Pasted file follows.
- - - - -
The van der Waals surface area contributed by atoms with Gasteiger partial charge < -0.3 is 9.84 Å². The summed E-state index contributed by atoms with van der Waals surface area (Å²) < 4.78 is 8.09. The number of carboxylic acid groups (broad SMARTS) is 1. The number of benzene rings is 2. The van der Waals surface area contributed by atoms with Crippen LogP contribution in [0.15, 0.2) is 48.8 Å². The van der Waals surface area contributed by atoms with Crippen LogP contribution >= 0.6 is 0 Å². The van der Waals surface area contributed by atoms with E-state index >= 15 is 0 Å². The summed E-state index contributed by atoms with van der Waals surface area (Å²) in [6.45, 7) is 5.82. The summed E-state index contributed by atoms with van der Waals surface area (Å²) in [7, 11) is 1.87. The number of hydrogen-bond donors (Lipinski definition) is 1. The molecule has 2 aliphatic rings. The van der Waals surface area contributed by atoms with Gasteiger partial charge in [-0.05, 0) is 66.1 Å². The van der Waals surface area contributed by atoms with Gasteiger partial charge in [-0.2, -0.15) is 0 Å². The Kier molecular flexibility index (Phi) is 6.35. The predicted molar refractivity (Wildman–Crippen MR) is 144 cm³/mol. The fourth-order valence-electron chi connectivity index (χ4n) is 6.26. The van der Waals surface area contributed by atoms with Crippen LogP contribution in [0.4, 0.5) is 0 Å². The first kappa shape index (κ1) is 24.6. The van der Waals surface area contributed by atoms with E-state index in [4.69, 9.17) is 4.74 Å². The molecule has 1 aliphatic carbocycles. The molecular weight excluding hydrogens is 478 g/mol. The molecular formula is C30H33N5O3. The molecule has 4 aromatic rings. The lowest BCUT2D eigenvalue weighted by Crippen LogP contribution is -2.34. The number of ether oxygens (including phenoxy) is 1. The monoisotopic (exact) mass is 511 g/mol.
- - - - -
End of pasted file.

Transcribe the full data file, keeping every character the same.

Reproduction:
The van der Waals surface area contributed by atoms with Gasteiger partial charge < -0.3 is 9.84 Å². The summed E-state index contributed by atoms with van der Waals surface area (Å²) < 4.78 is 8.09. The number of carboxylic acid groups (broad SMARTS) is 1. The number of benzene rings is 2. The van der Waals surface area contributed by atoms with Crippen LogP contribution in [0.15, 0.2) is 48.8 Å². The van der Waals surface area contributed by atoms with Crippen LogP contribution >= 0.6 is 0 Å². The van der Waals surface area contributed by atoms with E-state index >= 15 is 0 Å². The summed E-state index contributed by atoms with van der Waals surface area (Å²) in [6.45, 7) is 5.82. The summed E-state index contributed by atoms with van der Waals surface area (Å²) in [7, 11) is 1.87. The number of hydrogen-bond donors (Lipinski definition) is 1. The molecule has 2 aliphatic rings. The van der Waals surface area contributed by atoms with Gasteiger partial charge in [-0.05, 0) is 66.1 Å². The van der Waals surface area contributed by atoms with Gasteiger partial charge in [-0.2, -0.15) is 0 Å². The Kier molecular flexibility index (Phi) is 6.35. The predicted molar refractivity (Wildman–Crippen MR) is 144 cm³/mol. The fourth-order valence-electron chi connectivity index (χ4n) is 6.26. The van der Waals surface area contributed by atoms with Crippen LogP contribution in [0.4, 0.5) is 0 Å². The first kappa shape index (κ1) is 24.6. The van der Waals surface area contributed by atoms with E-state index in [4.69, 9.17) is 4.74 Å². The molecule has 1 aliphatic carbocycles. The molecular weight excluding hydrogens is 478 g/mol. The molecular formula is C30H33N5O3. The molecule has 4 aromatic rings. The lowest BCUT2D eigenvalue weighted by Crippen LogP contribution is -2.34. The number of ether oxygens (including phenoxy) is 1. The monoisotopic (exact) mass is 511 g/mol.